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I have tried the following phpMyAdmin query in an effort to delete all posts, from wordpress category 378, that are over 400 days old.

DELETE a,b,c,d
FROM wp_posts a
LEFT JOIN wp_term_relationships b ON ( a.ID = b.object_id )
LEFT JOIN wp_postmeta c ON ( a.ID = c.post_id )
LEFT JOIN wp_term_taxonomy d ON ( d.term_taxonomy_id = b.term_taxonomy_id )
LEFT JOIN wp_terms e ON ( e.term_id = d.term_id )
WHERE e.term_id =378 AND DATEDIFF(NOW(), `post_date`) > 400

The query seems to have deleted that entire category, and all its posts, instead. How do I make a phpMyAdmin query that will just delete any posts over 400 days old, from that particular category.

I am looking for the exact query that I can use; so that all I need to do with an answer is ensure the category id is correct and, then, run it.

I do have database backups.

note: My wordpress database contains nearly 300,000 posts; so, I have encountered too many problems, which resulted in failure, trying to delete the posts from within the dashboard of wordpress.

  • I notice at least one error, it should be ... AND DATEDIFF( NOW(), a.post_date ) > 400, you missed the 'a.' before post_date – gmazzap Apr 23 '14 at 22:44
  • delete a,b,c,d FROM wp_posts a LEFT JOIN wp_term_relationships b ON ( a.ID = b.object_id ) LEFT JOIN wp_postmeta c ON ( a.ID = c.post_id ) LEFT JOIN wp_term_taxonomy d ON ( d.term_taxonomy_id = b.term_taxonomy_id ) LEFT JOIN wp_terms e ON ( e.term_id = d.term_id ) WHERE e.term_id =378 AND DATEDIFF( NOW(), a.post_date ) > 400 still deletes the entire category, and all its posts. Thankyou, though, @G. M. – q305noonce Apr 24 '14 at 0:06
  • I'd like to note that the missing a. before post_date isn't an error since post_date is unique to the wp_posts table and wouldn't be considered ambiguous. – phatskat Jan 26 '18 at 14:39
1

Addition note and warning: always always always take backups before doing anything in your database. It's very easy to do something you didn't mean to and lose tons of data, especially when dealing with DELETE statements. Also, if your database is using InnoDB for the database engine, you can use transactions via BEGIN, ROLLBACK, and COMMIT.

Your query is close, but you're specifying d in your DELETE clause which will result in the rows in wp_term_taxonomy to be deleted as well. wp_term_taxonomy is what relates your term to a taxonomy, which is why the term is removed from the category. Try this instead:

DELETE
    a, -- DELETE from posts
    b, -- DELETE from term relationships
    c  -- DELETE from postmeta
FROM wp_posts a
LEFT JOIN wp_term_relationships b ON ( a.ID = b.object_id )
LEFT JOIN wp_postmeta c ON ( a.ID = c.post_id )
LEFT JOIN wp_term_taxonomy d ON ( d.term_taxonomy_id = b.term_taxonomy_id )
LEFT JOIN wp_terms e ON ( e.term_id = d.term_id )
WHERE e.term_id = 378 AND DATEDIFF(NOW(), post_date) > 400;

It helps to understand how WordPress stores information. Whenever you create or update a post, there are three tables that are affected:

  • wp_posts Pretty obvious, this is where WordPress stores the primary record for the post.
  • wp_postmeta Where WordPress stores extra information related to the post.
  • wp_term_relationships Defines how post-type objects are related to terms.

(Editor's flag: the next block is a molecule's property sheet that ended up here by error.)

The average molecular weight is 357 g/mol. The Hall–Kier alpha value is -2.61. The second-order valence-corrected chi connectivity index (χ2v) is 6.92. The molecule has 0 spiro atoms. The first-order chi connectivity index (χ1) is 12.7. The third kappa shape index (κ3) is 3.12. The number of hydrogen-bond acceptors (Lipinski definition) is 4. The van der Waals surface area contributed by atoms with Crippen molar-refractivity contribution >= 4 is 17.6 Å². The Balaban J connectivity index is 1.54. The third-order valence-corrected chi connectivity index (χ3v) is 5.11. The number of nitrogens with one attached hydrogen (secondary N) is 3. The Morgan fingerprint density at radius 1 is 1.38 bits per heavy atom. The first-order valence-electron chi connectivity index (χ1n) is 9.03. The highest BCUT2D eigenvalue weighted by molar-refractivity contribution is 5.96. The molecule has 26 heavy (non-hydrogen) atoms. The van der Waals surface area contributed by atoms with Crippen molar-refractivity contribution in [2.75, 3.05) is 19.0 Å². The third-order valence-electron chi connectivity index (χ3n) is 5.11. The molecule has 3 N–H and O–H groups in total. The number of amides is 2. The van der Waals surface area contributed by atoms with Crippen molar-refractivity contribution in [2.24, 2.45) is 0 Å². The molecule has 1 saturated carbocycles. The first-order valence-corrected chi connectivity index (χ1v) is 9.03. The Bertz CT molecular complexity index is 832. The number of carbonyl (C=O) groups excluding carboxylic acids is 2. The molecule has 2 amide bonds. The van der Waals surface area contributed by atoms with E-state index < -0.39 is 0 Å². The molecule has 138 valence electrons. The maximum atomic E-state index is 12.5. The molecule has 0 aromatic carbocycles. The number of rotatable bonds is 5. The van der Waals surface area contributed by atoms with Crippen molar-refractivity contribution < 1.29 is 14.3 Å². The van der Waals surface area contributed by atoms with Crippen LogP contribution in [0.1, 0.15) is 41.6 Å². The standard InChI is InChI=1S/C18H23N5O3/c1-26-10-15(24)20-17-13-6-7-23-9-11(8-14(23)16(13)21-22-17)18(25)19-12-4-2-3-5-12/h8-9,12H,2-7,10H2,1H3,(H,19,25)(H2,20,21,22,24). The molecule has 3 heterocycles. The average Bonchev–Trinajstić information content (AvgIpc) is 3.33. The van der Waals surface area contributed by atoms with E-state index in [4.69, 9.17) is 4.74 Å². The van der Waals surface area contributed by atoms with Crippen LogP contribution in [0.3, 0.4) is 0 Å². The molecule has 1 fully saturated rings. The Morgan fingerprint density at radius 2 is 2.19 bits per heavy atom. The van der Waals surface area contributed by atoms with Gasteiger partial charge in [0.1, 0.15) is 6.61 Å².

These are the tables that you should be focused on when you want to remove a post and all of its relationships.

A final note: it helps if you use alias names that represent their table names, it helps queries that are complex such as this to be easier to understand when something goes wrong or just when you don't look at the query for a while and then come back to it. An example of your query written with more descriptive aliases would be:

DELETE
    p, -- DELETE from posts
    tr, -- DELETE from term relationships
    pm  -- DELETE from postmeta
FROM wp_posts p
LEFT JOIN wp_term_relationships tr ON ( p.ID = tr.object_id )
LEFT JOIN wp_postmeta pm ON ( p.ID = pm.post_id )
LEFT JOIN wp_term_taxonomy tt ON ( tt.term_taxonomy_id = tr.term_taxonomy_id )
LEFT JOIN wp_terms t ON ( t.term_id = tt.term_id )
WHERE t.term_id = 378 AND DATEDIFF(NOW(), post_date) > 400;
  • 1
    What about the term count, wouldn't it go out of sync here? The table prefix can vary and It would be good to have a notice to take a db backup before testing ;-) The wp-cli might be an alternative. – birgire Jan 26 '18 at 18:00
  • I would definitely recommend taking backups, and OP said in their post that they are :) Also, this will definitely mess up term counts, but that should be expected when removing this kind of data directly in SQL. There are methods like wp_update_term_count_now that can be used to clean that up, and there are plugins and tools (like WP-CLI) that can also be used to fix term counts. – phatskat Jan 26 '18 at 18:03
  • ps: I was mainly thinking about possible future readers that might try to just copy/paste the SQL query, without reading the original question in detail and test it, forgetting to take a backup first ;-) – birgire Jan 26 '18 at 18:08
  • 1
    Fair enough, updating. – phatskat Jan 26 '18 at 18:10
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you have to add "AND a.post_type='post'"

delete a,b,c,d
FROM wp_posts a
LEFT JOIN wp_term_relationships b ON ( a.ID = b.object_id )
LEFT JOIN wp_postmeta c ON ( a.ID = c.post_id )
LEFT JOIN wp_term_taxonomy d ON ( d.term_taxonomy_id = b.term_taxonomy_id )
LEFT JOIN wp_terms e ON ( e.term_id = d.term_id )
WHERE e.term_id =378 AND DATEDIFF(NOW(), post_date) > 400
AND a.post_type='post'
  • This only limits the query to deleting posts, however, it does not address the issue of the term being deleted from the category. – phatskat Jan 26 '18 at 14:54

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